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[ Stress-Induced Cortisol Facilitates Threat-Related Decision Making Among Police Officers ]

Stress-Induced Cortisol Facilitates Threat-Related Decision Making Among Police Officers

Research by Columbia Business School's Modupe Akinola, Assistant Professor, Management, and Wendy Berry Mendes, Associate Professor, Sarlo/Ekman Endowed Chair of Emotion, University of California San Francisco in Behavioral Neuroscience examines how increases in cortisol, brought on by an acute social stressor, can influence threat-related decision making. The researchers studied a group of police officers completing a standardized laboratory stressor and then afterwards the group completed a computer simulated threat-related decision making task designed to examine accuracy in decisions to shoot or not shoot armed and unarmed black and white targets. The study found that male police officers of different ethnic backgrounds with higher cortisol responses to stress made fewer errors in the decision making task, particularly when deciding whether or not to shoot armed black targets relative to armed white targets.

Poverty Leads To Poor Health - But Not For Everyone

Poverty is bad for your health. Poor people are much more likely to have heart disease, stroke, and cancer than wealthy people, and have a lower life expectancy, too. Children who grow up poor are more likely to have health problems as adults. But despite these depressing statistics, many children who grow up poor have good health. In a new article published in Perspectives on Psychological Science, a journal of the Association for Psychological Science, Edith Chen and Gregory E. Miller of the University of British Columbia suggest a possible reason: some children have role models who teach them to cope with stress. "Who are these bright spots who, despite a lot of adversity, make it through and do well?" Chen asked. She suspects the answer has to do with stress. Growing up poor can be stressful, and stress increases the risk of developing chronic diseases.

Risk For Early Alcohol Use Reduced By Middle School Teacher Support

Anxiety, depression, stress and social support can predict early alcohol and illicit drug use in youth, according to a study from Carolyn McCarty, PhD, of Seattle Children's Research Institute, and researchers from the University of Washington and Seattle University. Middle school students from the sixth to the eighth grade who felt more emotional support from teachers reported a delay in alcohol and other illicit substance initiation. Those who reported higher levels of separation anxiety from their parents were also at decreased risk for early alcohol use. The study, "Emotional Health Predictors of Substance Use Initiation During Middle School, " was published in advance online in Psychology of Addictive Behaviors. Relatively few studies have examined support for youth from nonfamily members of the adolescent's social support network, including teachers.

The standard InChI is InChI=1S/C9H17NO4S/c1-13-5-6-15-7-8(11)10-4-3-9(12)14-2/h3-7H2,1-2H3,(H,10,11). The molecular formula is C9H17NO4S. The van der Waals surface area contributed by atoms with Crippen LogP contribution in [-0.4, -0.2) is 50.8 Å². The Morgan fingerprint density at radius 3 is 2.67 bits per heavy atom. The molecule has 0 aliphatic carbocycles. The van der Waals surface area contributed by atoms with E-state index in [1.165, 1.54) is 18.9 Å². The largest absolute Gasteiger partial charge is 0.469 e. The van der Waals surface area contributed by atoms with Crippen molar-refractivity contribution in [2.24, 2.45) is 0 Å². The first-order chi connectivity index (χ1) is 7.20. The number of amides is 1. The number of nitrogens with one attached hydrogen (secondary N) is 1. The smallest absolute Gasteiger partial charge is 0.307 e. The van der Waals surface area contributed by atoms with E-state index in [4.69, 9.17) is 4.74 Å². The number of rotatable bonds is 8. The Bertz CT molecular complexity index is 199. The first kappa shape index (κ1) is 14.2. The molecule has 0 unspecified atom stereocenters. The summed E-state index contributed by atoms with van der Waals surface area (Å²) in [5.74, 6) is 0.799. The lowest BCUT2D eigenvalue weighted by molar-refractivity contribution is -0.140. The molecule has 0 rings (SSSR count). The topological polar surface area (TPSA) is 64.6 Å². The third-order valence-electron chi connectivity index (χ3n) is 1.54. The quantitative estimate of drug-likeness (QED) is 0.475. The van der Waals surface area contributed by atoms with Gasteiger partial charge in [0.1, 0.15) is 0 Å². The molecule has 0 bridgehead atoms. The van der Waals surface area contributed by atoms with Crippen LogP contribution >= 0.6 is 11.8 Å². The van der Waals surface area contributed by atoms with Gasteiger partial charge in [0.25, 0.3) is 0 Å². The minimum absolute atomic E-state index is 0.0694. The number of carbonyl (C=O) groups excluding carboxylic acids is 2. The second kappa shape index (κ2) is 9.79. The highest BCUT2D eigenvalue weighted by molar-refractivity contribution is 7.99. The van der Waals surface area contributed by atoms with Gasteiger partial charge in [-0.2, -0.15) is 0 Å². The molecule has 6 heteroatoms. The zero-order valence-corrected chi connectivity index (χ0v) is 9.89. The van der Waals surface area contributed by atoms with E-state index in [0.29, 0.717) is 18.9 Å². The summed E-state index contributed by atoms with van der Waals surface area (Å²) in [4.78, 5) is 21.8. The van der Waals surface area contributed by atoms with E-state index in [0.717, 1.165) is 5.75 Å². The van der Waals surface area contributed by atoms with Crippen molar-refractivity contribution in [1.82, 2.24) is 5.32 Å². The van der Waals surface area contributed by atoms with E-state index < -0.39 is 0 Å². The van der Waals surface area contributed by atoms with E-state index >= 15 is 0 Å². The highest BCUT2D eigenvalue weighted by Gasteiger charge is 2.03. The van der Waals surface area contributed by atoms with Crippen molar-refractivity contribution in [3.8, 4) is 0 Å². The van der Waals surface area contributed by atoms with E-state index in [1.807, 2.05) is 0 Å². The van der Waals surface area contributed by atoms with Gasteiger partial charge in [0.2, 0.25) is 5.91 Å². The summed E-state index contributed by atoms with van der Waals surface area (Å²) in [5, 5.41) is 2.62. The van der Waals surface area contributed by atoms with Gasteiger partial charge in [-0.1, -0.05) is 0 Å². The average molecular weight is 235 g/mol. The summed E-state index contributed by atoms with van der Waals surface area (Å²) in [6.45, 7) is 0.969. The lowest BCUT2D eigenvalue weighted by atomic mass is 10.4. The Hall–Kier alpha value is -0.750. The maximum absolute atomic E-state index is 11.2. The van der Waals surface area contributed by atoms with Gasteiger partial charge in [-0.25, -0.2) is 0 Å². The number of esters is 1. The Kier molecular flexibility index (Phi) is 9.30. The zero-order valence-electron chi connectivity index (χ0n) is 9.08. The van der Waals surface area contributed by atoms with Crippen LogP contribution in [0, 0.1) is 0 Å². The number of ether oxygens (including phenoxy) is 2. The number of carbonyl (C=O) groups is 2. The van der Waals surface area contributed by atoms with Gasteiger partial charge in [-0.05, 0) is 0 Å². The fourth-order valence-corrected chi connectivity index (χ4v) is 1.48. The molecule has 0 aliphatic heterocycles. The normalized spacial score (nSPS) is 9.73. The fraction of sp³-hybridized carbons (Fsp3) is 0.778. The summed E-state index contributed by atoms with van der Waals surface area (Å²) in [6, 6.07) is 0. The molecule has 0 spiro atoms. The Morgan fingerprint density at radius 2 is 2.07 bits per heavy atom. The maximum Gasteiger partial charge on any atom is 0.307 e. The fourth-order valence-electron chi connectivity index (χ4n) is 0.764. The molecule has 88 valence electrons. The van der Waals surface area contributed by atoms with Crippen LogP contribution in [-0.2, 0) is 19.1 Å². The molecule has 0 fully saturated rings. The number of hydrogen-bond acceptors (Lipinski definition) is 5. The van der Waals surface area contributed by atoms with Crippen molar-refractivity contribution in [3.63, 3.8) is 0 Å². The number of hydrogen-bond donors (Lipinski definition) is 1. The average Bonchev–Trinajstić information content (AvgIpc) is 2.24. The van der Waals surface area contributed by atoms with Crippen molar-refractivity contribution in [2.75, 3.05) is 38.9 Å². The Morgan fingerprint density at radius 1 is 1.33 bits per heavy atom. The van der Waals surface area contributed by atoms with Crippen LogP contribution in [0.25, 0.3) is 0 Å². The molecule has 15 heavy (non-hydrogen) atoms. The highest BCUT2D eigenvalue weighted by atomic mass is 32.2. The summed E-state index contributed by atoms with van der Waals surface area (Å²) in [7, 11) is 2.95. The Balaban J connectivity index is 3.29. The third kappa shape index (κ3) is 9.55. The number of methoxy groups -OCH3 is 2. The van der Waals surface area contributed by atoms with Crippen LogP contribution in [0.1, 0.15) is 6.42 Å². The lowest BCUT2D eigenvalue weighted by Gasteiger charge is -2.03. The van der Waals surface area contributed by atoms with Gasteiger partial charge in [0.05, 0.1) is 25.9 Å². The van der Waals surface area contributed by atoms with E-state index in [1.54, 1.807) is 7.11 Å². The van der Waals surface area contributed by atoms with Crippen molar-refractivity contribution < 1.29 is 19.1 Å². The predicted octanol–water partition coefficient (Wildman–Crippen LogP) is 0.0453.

Unhealthy Behaviors More Prevalent In Survivors Of Multiple Cancers, Study Shows

A study published by University of Kentucky researchers shows that survivors of multiple cancers report unhealthier behaviors post-diagnosis than control counterparts. Published in the Annals of Behavioral Medicine, the study recorded answers regarding health status and health behaviors from 404, 525 adults using the Behavioral Risk Factor Surveillance System survey. Participants who said they had never received a diagnosis of cancer from a health professional were considered controls, while those who answered "yes" were considered cancer survivors. Those who had received two or more cancer diagnoses were considered a survivor of multiple cancers. The study showed that survivors of multiple cancers reported a poorer physical and mental health status compared to survivors of a single cancer, who in turn reported a poorer overall health status relative to the control group.

Improved Understanding Of Memory Formation Leads To New Insight Into Disorders Like Schizophrenia And PTSD

Scripps Research Institute scientists and their colleagues have successfully harnessed neurons in mouse brains, allowing them to at least partially control a specific memory. Though just an initial step, the researchers hope such work will eventually lead to better understanding of how memories form in the brain, and possibly even to ways to weaken harmful thoughts for those with conditions such as schizophrenia and post traumatic stress disorder. The results are reported in the journal Science. Researchers have known for decades that stimulating various regions of the brain can trigger behaviors and even memories. But understanding the way these brain functions develop and occur normally - effectively how we become who we are - has been a much more complex goal. "The question we're ultimately interested in is: How does the activity of the brain represent the world?


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